Maverick filmmaker Terry Gilliam finally brings his long-gestating passion project about Don Quixote to the big screen. The struggles he faced have been well detailed in the fascinating 2002 documentary Lost In La Mancha. That film told of the storms that destroyed sets, the lack of financial support and the ill-health of its star, all of which combined to halt production within a week. Now, some twenty years later, we finally get to see Gilliam’s The Man Who Killed Don Quixote. And it’s a flawed, unwieldy beast liberally filled with the filmmaker’s signature stylistic touches and quirky sensibility.
Co-written with Tony Grisoni (who collaborated on the equally bizarre Tideland), this is a shambolic mess with its chaotic structure and non-linear narrative. The Man Who Killed Don Quixote is very meta in style, with lots of references to the original concept that Gilliam began shooting in 2001. But it is also a trenchant critique of the filmmaking process itself as well as the producers and backers who like to play it safe. The film is heavily driven by inane slapstick sequences and lots of busy subplots, many of which end up going nowhere. Gilliam has recast the roles that were originally intended for Johnny Depp and the late Jean Rochefort.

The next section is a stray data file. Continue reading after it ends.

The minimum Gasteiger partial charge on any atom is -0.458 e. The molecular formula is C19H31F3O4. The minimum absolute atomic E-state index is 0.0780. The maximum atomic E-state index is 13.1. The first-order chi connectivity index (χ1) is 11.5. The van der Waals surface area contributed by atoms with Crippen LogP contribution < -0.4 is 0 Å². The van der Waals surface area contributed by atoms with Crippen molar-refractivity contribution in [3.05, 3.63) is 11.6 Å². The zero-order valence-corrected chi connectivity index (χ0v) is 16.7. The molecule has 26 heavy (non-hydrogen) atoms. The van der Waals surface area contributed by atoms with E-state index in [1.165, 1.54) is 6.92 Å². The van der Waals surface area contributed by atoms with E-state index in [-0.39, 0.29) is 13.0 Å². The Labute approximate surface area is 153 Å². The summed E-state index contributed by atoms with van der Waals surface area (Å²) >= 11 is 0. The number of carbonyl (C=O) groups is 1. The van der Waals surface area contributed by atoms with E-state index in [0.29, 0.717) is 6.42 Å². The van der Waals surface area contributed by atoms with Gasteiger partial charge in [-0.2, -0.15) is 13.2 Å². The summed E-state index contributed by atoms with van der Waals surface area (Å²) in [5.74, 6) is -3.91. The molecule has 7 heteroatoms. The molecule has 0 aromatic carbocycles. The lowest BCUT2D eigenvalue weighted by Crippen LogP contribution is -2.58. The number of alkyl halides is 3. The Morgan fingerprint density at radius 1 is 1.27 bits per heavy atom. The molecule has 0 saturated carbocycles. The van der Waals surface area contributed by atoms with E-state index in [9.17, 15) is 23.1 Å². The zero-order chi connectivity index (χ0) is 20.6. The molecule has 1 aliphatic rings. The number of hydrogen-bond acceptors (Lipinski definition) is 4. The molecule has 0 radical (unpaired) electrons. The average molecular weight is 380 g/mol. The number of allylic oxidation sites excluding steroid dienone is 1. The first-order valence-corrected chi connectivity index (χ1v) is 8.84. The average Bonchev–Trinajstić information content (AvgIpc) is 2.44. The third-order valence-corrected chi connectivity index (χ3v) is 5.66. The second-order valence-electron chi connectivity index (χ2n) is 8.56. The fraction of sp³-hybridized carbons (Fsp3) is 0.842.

Adam Driver steps into the role of Toby, the hapless central character. He’s a filmmaker who comes to Spain to shoot a Russian vodka commercial for his financiers. While in Spain he comes across an old student film he shot ten years earlier telling the story of the chivalrous knight errant Don Quixote. Toby cast Javier (Jonathan Pryce) in the role of the knight who tilted at windmills. Now Toby reconnects with Javier. But Javier has become delusional and really believes that he is Quixote. Javier mistakenly identifies Toby as his faithful but dim-witted servant Sancho Panza. And the pair reluctantly set out on a road trip across the countryside with plenty of comic misadventures. But the film goes off the rails by the third act. Gilliam throws just about everything at the screen in the hope some of it sticks in a frenzied, nonsensical approach.
Nicola Pecorini captures the magnificent wide-open spaces in widescreen. Costume designer Lena Mossum uses the original Quixote suit of armour created for Gilliam’s 2001 film by designer Gabriella Pescucci.
Pryce and Driver create a wonderful odd-couple dynamic that drives the film. Driver brings a lugubrious quality to his performance and throws himself into the more physical elements of the performance. Pryce meanwhile is hilarious as the heroic dreamer and delusional warrior.
The musical Man of La Mancha remains firmly entrenched in the minds of many cinemagoers. This fanciful take on Cervantes’ legend of Don Quixote is unlikely to dislodge those memories. Ironically this is another example of Gilliam tilting at cinematic windmills.
Director: Terry Gilliam
Cast: Adam Driver, Jonathan Pryce
Release Date: 11 April 2019
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Greg King has had a life long love of films. He has been reviewing popular films for over 15 years. Since 1994, he has been the film reviewer for BEAT magazine. His reviews have also appeared in the Herald Sun newspaper, S-Press, Stage Whispers, and a number of other magazines, newspapers and web sites. Greg contributes to The Blurb on film